New snacks debut at Knoxville FairNEWLN:Will Petro, Skinny Dipper achieve fame of test dog, cone at 1904 St. Louis fair?


KNOXVILLE, Tenn. -- The invention of the ice cream cone and the hot dog on a bun are generally credited to concessionaires at the 1904 St. Louis World's Fair and Louisiana Purchase Exposition.

A couple of specialties at the 1982 Knoxville World's Fair could eventually become as popular as those two typically American foods.


Petros are the brain child of Joe Schoentrup, a former airline ticket agent from Spokane, Wash. A Petro is a bag of corn chips smothered with chili, sour cream and green onions.

Skinny Dippers are potatoes devoid of everything but their skin, then fried and covered with cheese, bacon, chili or what have you. They were developed by two young mothers, Ellen Sutley, 37, and Nancy Cannon, 35, former neighbors in Knoxville, who spent three years trying different potato skin combinations.

When Mrs. Sutley's husband was transferred to Atlanta two years ago, the women decided to continue with their experiments.


The results are three types of snacks: The Tom Sawyer, with bacon and cheddar; the Nachos Queen, chili and cheddar; and the Marco Twain, pizza sauce and mozzarella cheese. Each comes with a sour cream dip.

With the fair less than two months from closing, their business is debt-free, Mrs. Sutley said.

'All aspects of this project have been new experiences for us - like securing the contract with the fair, borrowing our venture capital, developing the product, hiring employees and obtaining vendors,' she said.

'The fair has given both of us a once-in-a-lifetime chance both professionally and personally.'

Mrs. Cannon said they want to continue in the fried potato skin business but have had no offers yet.

'We are looking into all options, including going to the New Orleans fair, possibly franchising in the private sector malls, for example.'

Schoentrup says he has no job between fairs at the moment and hopes to become a full-time Petro maker.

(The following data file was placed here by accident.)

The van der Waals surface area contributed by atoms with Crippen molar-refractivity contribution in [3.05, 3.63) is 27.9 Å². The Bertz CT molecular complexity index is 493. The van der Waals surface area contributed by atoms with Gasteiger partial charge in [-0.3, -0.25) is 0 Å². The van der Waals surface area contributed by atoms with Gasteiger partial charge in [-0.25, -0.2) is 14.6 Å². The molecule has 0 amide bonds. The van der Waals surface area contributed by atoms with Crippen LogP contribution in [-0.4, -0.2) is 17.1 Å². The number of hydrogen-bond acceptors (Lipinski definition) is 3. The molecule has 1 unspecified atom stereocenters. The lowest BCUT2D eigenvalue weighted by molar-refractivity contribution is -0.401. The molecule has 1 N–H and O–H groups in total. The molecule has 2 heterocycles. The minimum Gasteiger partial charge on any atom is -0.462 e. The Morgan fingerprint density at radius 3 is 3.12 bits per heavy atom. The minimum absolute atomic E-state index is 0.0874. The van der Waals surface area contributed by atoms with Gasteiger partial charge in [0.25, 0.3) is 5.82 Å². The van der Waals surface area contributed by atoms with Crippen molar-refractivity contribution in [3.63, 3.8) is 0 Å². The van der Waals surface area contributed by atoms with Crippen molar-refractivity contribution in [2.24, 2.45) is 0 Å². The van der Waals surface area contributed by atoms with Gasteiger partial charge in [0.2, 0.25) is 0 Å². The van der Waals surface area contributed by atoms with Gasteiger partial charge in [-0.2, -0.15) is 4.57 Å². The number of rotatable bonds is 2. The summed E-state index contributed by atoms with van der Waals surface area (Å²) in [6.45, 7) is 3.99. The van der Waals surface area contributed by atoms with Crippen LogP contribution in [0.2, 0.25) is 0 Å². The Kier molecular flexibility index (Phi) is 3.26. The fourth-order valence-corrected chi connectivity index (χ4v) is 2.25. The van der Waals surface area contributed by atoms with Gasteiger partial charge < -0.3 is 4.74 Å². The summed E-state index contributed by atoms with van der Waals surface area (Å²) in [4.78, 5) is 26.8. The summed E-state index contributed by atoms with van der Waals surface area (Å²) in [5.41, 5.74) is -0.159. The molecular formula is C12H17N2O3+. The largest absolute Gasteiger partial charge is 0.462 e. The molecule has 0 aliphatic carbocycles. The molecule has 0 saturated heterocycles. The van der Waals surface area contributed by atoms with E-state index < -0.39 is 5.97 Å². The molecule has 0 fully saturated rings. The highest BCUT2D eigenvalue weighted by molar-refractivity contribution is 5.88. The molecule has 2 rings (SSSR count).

'We'd like to participate in the New Orleans World's Fair in 1984 and in the Vancouver, British Columbia exposition in 1986. We are also conducting a feasibility study to decide whether we should undertake a franchising operation,' he said.

Schoentrup originally quit his airline job to become a concessionaire at the 1974 World's Fair in Spokane. His wife, Carol, quit her job as a lab technician to sell Petros at the Knoxville fair.


Petro is pronounced like petroleum, in keeping with the World's Fair energy theme. It comes with a spoon and is sold in regular and premium sizes. Mild and hot 'additives' and jalapeno peppers are available.

An unleaded Petro is a bag of plain corn chips.

'It's the bag that we're using that gives it some kind of gushiness that makes it taste like something between Heaven and a nice beach in Mexico,' says Schoentrup. 'Some people say it's like a taco in a bag. We've had a lot of fun with this.

'We've had so much inquiry that we've got what we call 'Petro freaks' all over Knoxville. They drive their cars around and send somebody to come into the fair and buy a few and drive off,' he said.

The Schoentrups enlisted his sister, Ann, and her husband, Mark Lawrence, also of Spokane, as partners.

Only Lawrence had prior experience in food sales. They worked up the concoction over a two-year span, with late-night discussions at the kitchen table.

Schoentrup said he may open a full-time Petro place in Knoxville after the fair closes Oct. 31. He said he might also try to sell them at the New Orleans and Vancouver fairs.


'Maybe we've hit a ravine of gold here,' he said. 'Our following is tremendous. We had a girl in here this morning who said she was buying a Petro for a girl who got grouchy and grumpy if she didn't have one every day.'

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